A recent Ontario decision awarded a widow interim support from her deceased husband’s estate to pay for assisted-living expenses even though his will did not cover such an eventuality.
A husband and wife had been married for 18 years when the husband died in 2004. They had no mutual children, and each had children from an earlier marriage.
The widow moved into an assisted-living facility in 2019 at the age of 89. Prior to her move, she had been living in a residence in Toronto, which had been owned by her late husband.
The husband had a will dated April 28, 1995, in which he had named his wife as his estate trustee. The will provided that as long as the wife was the estate trustee, she was entitled to continue to reside in his residence until her death. The will also gave her the option, as estate trustee, to sell the residence and use the proceeds to purchase another residence to reside in until her death or for a shorter period as she desired.
The will further provided that the husband’s son, who was the residual beneficiary of the estate, had to pay the taxes, insurance, repairs, mortgage and other charges or amounts necessary for the general upkeep of the residence, or any substituted residence, while the wife lived in said residence.
Prior to his death, the husband added his son as joint owner of a $300,000 GIC which passed to the son upon the husband’s death.
Following the husband’s death, the wife continued to live in the residence and the son paid most of the expenses related to it. The son’s understanding was that the money from the GIC was intended to help out the wife. The son estimated that between 2004 and 2019, he spent more than $300,000 on expenses relating to the maintenance of the residence.
While the wife lived in the residence, she paid her own living expenses, including telephone and cable services.
Eventually, however, the wife’s health no longer permitted her to live independently. As estate trustee, she decided to sell the residence and moved into an assisted-living facility. The husband’s estate held $857,000 of net proceeds from the sale of the residence.
However, following the move, the wife’s own resources were insufficient to cover her costs in the assisted-living facility. Her principal source of income was government pension. Her total monthly income was $1,966 and she had a savings account with $30,000. However, her monthly expenses at the assisted-living facility were $5,025.
As a result, the wife brought a motion for interim support pending the outcome of her application under the Succession Law Reform Act for dependant’s support from the husband’s estate.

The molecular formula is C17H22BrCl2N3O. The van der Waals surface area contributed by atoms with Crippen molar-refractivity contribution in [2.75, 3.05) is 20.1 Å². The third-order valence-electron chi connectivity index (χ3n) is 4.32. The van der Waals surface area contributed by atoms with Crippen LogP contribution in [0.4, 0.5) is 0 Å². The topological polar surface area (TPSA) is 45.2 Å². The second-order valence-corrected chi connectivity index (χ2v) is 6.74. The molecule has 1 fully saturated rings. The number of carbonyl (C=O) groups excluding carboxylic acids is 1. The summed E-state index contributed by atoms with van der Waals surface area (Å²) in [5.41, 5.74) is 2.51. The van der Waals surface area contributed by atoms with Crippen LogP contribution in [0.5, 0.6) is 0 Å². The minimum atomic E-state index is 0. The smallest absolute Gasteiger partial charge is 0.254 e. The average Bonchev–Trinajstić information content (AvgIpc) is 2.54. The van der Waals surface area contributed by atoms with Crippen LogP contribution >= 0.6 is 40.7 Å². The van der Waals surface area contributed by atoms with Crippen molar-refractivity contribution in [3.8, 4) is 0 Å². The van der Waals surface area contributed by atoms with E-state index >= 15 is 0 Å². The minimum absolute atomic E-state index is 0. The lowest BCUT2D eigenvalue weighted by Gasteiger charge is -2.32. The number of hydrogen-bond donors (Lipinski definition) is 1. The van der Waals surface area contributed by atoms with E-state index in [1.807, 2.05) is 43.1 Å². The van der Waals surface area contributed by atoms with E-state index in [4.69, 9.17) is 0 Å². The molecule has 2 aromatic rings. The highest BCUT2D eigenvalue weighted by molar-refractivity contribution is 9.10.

The husband’s will did not contemplate the situation the wife found herself in.
The wife submitted that the husband’s estate should cover the assisted-living facility expenses.
The son opposed the wife’s application. He argued that she was not entitled to support from the husband’s estate because she signed a marriage contract in 1986 in which she waived any entitlement to her husband’s estate or support upon his death, including dependant’s support. He also disagreed with the amount she was claiming. Further, the son submitted that because the wife had $30,000 in savings, she had no need for interim support because she could use that amount to cover her expenses pending the outcome of her application.
First, the court noted that s. 63(4) of the Succession Law Reform Act permits a court to make an order for support of a dependant despite any agreement or waiver to the contrary. The court was therefore permitted to award interim support despite the marriage contract.
Regarding her entitlement to interim support, the court explained that the wife would need to establish that she met the definition of “dependant” and that the deceased did not make adequate provision for her support, in the sense that she needed support.
The court found that it was clear that the wife was a “dependant” of the husband at the time of his death and that he was providing support to her immediately before his death.
At issue was whether the husband made adequate provision for the wife’s proper support.
The court found that while the husband’s will provided the wife with the benefit of a residence and expenses to be paid by the son, his will did not address the situation where the wife’s health would require her to seek accommodation at an assisted-living facility. However, the court stated:
“It is apparent from the terms of [the husband]’s will that he intended to ensure that [the wife] had a roof over her head for the rest of her life and that his resources would be used to pay for the expenses of her residence, whatever form it may take.”
Accordingly, the court found that it was appropriate that the interim support from the husband’s estate be adapted to the wife’s living arrangement.
As a result, the court ordered that the wife be entitled to interim support from the husband’s estate in the amount of $4,635 per month, pending the final disposition of her application.
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